Parents voting with their feet, were avoiding these two schools in droves. PS 194 had space for 628 students, but enrolled only 288. PS 241 had space for 1,007 students, but enrolled only 310. Most parents clearly did not want their kids in those schools. The district plan was to replace them with new charters run by Harlem Success, whose existing nearby charters had spectacular academic results. Parents desperately wanted to get their kids into these Harlem Success schools: the previous year some 6,000 students applied just for 500 available seats.
The teaches union filed lawsuit a lawsuit to keep children in Harlem's failing schools. This scenario has played out across the country form New York to Philadelphia to Chicago to Sacramento.
From these two different authors we can come up with a very positive conclusion: As we focused in at the inner-city schools and clearly saw the problems with education and as we pan out, we can start to see the same problems nationwide. The federal government and the teachers unions are focusing on the "education industry" instead of focusing on "teaching our children."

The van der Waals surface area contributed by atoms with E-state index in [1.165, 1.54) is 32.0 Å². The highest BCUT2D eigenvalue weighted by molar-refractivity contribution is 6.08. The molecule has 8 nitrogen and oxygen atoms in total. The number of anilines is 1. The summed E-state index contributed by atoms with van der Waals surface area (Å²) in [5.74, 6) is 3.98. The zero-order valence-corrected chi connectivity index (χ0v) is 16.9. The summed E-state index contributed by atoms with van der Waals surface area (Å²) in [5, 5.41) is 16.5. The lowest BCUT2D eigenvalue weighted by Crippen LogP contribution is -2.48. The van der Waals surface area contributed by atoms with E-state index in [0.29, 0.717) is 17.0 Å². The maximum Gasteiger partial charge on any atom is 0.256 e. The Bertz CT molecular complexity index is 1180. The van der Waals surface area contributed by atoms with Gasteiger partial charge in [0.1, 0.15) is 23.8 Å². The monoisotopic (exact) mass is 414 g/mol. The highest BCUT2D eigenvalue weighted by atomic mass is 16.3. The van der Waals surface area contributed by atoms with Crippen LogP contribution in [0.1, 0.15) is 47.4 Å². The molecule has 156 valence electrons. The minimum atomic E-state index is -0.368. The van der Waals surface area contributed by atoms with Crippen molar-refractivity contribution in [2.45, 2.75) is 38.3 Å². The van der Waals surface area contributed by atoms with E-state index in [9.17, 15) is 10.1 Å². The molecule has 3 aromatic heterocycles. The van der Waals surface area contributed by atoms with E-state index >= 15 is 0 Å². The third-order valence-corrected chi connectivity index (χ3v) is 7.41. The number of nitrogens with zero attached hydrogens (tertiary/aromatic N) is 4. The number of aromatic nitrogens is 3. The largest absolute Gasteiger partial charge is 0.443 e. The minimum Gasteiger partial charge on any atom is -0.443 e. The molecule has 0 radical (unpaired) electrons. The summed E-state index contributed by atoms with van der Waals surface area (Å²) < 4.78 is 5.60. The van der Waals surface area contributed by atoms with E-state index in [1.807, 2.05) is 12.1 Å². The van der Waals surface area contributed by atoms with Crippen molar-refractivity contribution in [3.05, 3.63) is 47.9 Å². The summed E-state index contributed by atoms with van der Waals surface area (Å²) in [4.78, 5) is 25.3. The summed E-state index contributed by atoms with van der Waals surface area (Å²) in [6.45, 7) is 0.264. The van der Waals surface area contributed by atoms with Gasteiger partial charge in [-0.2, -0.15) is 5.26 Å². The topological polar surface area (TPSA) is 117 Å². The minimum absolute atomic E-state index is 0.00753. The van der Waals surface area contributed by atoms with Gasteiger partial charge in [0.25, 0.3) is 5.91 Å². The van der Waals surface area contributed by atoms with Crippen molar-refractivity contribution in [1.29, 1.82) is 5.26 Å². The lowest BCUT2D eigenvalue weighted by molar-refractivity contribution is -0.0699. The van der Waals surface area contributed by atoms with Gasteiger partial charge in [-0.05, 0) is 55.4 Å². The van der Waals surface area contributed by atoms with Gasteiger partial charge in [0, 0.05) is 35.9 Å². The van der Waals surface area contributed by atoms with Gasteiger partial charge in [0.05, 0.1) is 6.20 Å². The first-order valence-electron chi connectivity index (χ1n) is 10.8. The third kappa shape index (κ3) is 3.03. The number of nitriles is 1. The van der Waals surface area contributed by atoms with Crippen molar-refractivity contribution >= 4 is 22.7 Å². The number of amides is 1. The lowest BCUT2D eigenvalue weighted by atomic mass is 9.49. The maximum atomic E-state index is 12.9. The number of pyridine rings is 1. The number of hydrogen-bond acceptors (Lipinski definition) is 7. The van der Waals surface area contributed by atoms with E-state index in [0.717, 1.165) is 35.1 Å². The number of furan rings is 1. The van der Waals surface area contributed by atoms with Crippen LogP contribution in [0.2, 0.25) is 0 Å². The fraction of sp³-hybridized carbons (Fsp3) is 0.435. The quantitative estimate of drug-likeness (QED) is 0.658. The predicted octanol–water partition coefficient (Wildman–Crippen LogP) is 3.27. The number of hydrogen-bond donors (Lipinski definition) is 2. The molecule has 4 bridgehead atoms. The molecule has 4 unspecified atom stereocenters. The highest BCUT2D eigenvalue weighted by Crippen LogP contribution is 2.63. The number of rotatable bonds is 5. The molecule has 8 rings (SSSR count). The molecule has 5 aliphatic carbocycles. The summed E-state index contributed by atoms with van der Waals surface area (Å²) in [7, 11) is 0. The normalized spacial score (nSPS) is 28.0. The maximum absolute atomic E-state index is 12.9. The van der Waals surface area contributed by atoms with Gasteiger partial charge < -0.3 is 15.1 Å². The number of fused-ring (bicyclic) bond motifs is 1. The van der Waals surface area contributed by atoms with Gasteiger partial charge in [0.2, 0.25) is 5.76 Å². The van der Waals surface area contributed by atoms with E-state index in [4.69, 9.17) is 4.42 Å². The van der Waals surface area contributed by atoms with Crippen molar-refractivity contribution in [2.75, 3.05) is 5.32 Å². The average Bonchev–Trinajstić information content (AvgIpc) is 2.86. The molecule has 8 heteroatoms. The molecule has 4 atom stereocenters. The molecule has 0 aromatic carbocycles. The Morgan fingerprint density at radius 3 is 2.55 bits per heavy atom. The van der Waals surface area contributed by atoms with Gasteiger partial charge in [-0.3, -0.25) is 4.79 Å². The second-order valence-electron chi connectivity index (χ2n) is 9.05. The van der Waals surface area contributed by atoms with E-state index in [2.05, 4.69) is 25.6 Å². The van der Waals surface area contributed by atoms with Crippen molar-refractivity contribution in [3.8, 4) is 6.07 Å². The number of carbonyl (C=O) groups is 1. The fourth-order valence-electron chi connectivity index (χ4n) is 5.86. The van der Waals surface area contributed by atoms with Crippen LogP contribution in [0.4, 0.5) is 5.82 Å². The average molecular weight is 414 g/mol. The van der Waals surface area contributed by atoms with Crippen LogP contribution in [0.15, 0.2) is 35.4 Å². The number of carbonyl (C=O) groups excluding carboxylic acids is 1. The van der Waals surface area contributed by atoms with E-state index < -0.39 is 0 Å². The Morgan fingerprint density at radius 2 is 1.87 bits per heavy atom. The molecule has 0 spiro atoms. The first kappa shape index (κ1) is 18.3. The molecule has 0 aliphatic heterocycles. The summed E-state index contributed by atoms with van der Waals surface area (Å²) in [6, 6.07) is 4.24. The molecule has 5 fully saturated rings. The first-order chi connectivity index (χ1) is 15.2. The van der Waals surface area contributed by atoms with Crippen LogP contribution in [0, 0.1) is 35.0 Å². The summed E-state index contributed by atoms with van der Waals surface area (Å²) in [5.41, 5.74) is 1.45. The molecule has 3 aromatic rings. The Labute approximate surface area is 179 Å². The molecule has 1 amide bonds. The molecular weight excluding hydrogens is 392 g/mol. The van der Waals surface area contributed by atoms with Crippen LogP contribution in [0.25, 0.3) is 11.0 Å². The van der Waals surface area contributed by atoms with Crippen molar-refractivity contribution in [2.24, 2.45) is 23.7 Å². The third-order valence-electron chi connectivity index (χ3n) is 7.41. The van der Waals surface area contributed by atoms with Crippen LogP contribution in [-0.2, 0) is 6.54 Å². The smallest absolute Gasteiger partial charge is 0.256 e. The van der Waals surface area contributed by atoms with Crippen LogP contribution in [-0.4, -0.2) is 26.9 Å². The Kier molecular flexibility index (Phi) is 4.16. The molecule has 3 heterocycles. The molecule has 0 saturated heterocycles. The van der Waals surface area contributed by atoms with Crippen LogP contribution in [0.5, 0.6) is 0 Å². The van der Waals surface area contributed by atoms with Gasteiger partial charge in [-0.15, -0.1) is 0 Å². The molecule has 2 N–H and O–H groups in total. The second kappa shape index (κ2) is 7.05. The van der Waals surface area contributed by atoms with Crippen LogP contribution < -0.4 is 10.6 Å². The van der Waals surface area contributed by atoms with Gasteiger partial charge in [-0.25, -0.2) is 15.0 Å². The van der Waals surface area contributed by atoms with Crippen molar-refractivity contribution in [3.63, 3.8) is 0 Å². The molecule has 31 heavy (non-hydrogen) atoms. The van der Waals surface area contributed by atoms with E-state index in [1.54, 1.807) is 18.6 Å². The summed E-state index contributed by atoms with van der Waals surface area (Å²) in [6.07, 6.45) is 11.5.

I say, to fix the problem with our public school system is to remove the federal government and replace it with the parents of the students instead. Harlem Success is a triangle of successful education which involve Parents, Students, and Teachers. Without the parents you have no triangle, without the students you have no triangle, without the teachers you have no triangle. The best education is best handled at the local level.
Now the left is trying to initiate "free college tuition". Not only would the funding be impossible, so would the administration portion of the program. This would turn the education system into a state education system by dictating what child would be eligible to attend college and courses that child would be required to take. Since the federal government would be paying for it, the government would be the administrators for the schools and also dictate the curriculum of the schools.